A workflow enables automated running of a sequence of tasks, such as starting a program, sending email, uploading a file, running a dataflow, workflow or SQL code, and more. The tasks run according to some predefined logic and follow the workflow path that controls how different paths in the workflow should be activated at run-time. You can add any number of tasks to the visual workflow diagram, and connect them as needed to control what should happen at each step depending on whether the task completed successfully or returned an error. You can even create nested levels of workflows or dataflows to run as part of your master workflow.
Note: A workflow that you create in Centerprise can run on local or remote servers. The workflow can also be ported to run in multiple target environments. This is achieved by using run-time Parameters that change their values depending on the current context in which the workflow runs.
Resuming a Workflow
Centerprise allows you to resume a workflow from the step where it failed (with some limitations specific to nested workflows). If a particular task in the workflow fails, the subsequent tasks will not run unless that task is linked via ‘Run Always’ or ‘On Error’ link to the task that failed. Resuming a workflow in this scenario saves the need to run the entire workflow again in case of an error at some intermediate step.
If the workflow terminated due to an error, you have the option to resume it to make sure the failed step has a chance to complete successfully.
To resume a failed workflow, open ‘Server’ top menu and click ‘Monitor.’
You will be able to see all the jobs that are running in this Monitor. Right-click the failed workflow that you want to resume.
You will get a pop-up message for confirmation. Click ‘Yes.’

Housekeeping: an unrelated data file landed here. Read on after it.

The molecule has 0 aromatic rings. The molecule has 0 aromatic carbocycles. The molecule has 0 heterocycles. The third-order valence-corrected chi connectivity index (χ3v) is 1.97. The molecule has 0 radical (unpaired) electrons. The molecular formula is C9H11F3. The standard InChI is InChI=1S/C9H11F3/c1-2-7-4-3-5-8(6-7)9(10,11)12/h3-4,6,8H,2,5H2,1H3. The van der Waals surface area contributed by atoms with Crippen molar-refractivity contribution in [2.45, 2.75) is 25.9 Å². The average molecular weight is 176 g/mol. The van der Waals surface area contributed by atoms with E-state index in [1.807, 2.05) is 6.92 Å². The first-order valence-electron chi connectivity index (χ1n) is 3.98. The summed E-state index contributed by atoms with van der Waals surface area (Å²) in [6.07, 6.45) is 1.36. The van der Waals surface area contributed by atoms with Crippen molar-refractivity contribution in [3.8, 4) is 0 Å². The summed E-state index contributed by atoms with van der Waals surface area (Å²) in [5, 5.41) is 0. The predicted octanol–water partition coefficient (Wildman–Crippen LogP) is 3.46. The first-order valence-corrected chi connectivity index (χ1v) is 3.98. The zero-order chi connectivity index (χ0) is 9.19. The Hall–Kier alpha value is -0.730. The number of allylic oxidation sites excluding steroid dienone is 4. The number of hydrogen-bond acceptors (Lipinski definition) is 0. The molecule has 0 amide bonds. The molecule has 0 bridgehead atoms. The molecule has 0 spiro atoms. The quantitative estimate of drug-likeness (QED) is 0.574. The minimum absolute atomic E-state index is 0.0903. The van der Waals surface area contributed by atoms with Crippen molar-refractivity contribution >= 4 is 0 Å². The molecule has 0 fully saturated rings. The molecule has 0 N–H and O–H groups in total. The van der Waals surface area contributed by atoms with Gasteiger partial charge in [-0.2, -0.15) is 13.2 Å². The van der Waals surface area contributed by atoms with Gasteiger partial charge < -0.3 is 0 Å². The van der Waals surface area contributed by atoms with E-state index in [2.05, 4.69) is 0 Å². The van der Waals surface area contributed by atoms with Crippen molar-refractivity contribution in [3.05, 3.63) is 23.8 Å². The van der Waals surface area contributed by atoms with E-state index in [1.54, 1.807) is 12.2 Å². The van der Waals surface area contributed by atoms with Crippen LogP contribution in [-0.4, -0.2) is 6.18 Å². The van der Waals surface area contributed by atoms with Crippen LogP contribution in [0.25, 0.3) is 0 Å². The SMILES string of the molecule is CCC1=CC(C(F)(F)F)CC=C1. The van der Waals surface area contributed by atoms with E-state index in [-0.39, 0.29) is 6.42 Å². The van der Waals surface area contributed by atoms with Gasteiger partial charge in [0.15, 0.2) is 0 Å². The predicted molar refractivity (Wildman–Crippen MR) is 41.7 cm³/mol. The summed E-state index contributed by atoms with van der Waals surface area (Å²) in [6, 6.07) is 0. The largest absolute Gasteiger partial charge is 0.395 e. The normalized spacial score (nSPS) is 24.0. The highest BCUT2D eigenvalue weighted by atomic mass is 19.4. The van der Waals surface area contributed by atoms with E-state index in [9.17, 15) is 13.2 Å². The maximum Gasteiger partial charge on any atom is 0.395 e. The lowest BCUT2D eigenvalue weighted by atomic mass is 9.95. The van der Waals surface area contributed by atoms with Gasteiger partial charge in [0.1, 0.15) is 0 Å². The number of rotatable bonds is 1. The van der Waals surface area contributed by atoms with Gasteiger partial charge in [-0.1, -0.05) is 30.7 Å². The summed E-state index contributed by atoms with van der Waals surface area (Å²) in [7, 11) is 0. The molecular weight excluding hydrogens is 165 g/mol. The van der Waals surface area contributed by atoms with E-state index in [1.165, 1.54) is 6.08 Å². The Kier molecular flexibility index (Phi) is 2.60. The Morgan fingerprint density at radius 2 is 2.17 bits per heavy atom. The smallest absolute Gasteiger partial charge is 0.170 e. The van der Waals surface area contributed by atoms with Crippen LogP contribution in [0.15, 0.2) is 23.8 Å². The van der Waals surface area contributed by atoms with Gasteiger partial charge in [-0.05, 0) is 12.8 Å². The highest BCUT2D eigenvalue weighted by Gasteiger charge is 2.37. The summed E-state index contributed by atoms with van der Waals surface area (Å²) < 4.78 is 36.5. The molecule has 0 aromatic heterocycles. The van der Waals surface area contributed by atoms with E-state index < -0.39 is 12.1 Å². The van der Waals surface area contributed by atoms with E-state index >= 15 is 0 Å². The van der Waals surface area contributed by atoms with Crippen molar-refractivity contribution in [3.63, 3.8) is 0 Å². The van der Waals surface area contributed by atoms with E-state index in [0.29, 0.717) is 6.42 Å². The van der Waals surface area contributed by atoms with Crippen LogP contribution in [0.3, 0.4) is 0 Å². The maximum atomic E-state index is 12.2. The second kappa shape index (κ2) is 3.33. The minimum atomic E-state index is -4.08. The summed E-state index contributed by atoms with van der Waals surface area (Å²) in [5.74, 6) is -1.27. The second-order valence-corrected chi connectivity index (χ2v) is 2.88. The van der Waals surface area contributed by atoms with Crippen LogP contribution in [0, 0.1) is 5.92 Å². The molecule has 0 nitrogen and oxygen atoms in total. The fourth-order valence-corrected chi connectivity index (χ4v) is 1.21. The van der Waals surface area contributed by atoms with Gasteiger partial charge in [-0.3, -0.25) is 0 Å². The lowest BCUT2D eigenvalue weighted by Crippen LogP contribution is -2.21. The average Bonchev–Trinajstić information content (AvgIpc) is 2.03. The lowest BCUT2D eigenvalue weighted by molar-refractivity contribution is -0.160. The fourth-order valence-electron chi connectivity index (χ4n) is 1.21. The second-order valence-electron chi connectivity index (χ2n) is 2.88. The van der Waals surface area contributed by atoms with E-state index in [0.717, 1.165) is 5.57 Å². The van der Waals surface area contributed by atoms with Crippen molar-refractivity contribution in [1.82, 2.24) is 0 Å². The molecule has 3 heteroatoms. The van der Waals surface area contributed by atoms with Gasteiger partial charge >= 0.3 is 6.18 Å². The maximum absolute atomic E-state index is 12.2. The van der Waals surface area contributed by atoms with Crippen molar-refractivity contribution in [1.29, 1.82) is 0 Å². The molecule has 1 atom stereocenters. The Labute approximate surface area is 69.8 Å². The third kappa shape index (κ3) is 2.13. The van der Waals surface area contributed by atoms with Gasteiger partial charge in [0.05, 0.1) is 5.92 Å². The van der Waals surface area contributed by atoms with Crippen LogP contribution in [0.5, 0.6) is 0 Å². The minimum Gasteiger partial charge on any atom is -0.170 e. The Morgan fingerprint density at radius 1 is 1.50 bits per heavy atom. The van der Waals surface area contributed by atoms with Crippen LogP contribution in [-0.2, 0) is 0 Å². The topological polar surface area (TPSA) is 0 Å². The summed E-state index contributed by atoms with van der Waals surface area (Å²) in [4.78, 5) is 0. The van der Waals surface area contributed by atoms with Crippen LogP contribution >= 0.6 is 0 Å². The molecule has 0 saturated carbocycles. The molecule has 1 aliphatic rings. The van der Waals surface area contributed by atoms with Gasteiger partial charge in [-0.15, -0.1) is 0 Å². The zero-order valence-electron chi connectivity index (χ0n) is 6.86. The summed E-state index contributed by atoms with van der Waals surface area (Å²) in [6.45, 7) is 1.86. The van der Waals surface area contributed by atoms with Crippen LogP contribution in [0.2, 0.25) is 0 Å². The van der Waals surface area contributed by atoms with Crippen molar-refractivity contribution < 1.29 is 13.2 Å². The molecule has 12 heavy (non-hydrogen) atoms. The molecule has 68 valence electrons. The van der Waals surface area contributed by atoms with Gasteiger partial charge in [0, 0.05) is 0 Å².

This will resume your job.
Now, let’s examine how this feature works in case there are several levels of nested flows.
Let’s say you have a master workflow that has a File System Action task, a Decision task and two other workflow tasks, RunWorkflow1 and RunWorkflow2. The File System Action task copies a file from one location to another, the Decision task decides whether the previous task ran successfully, and if it did, it triggers RunWorkflow1, which is followed by RunWorkflow2.
RunWorkflow1 calls two dataflows – RunDataflow1 and RunDataflow2.
Dataflow1 transfers records from an Excel source file to a Delimited destination file.
Dataflow2 transfers records from a Database table source to a Database table destination.
Finally, RunWorkflow2 runs an SQL Script.
Let’s say RunDataflow2, which is a part of RunWorkflow1, failed due to an error. This error will trickle up to RunWorkflow1 task because RunDataflow2 is a part of that workflow, and then it will trickle all the way up to the master workflow, which will then show ‘Error’ status.
You can see that in the trace output below. Also notice that RunWorkflow2 never started because RunWorkflow1 had an error.
Let’s assume we corrected the original issue that caused the error in RunDataflow2, and now we Resume the master workflow:
In the screenshot of the Job Progress window below, you can see that the two tasks, ‘FileSystemAction1’ and ‘Decision1’, were skipped from the master workflow because those tasks already ran successfully in the previous run. Then, the child flow RunWorkflow1 will start from the beginning and will run both RunDataflow1 (which completed successfully during the previous run) and RunDataflow2, which previously failed. Notice that the workflow will not skip RunDataflow1 task during Resume operation in this scenario.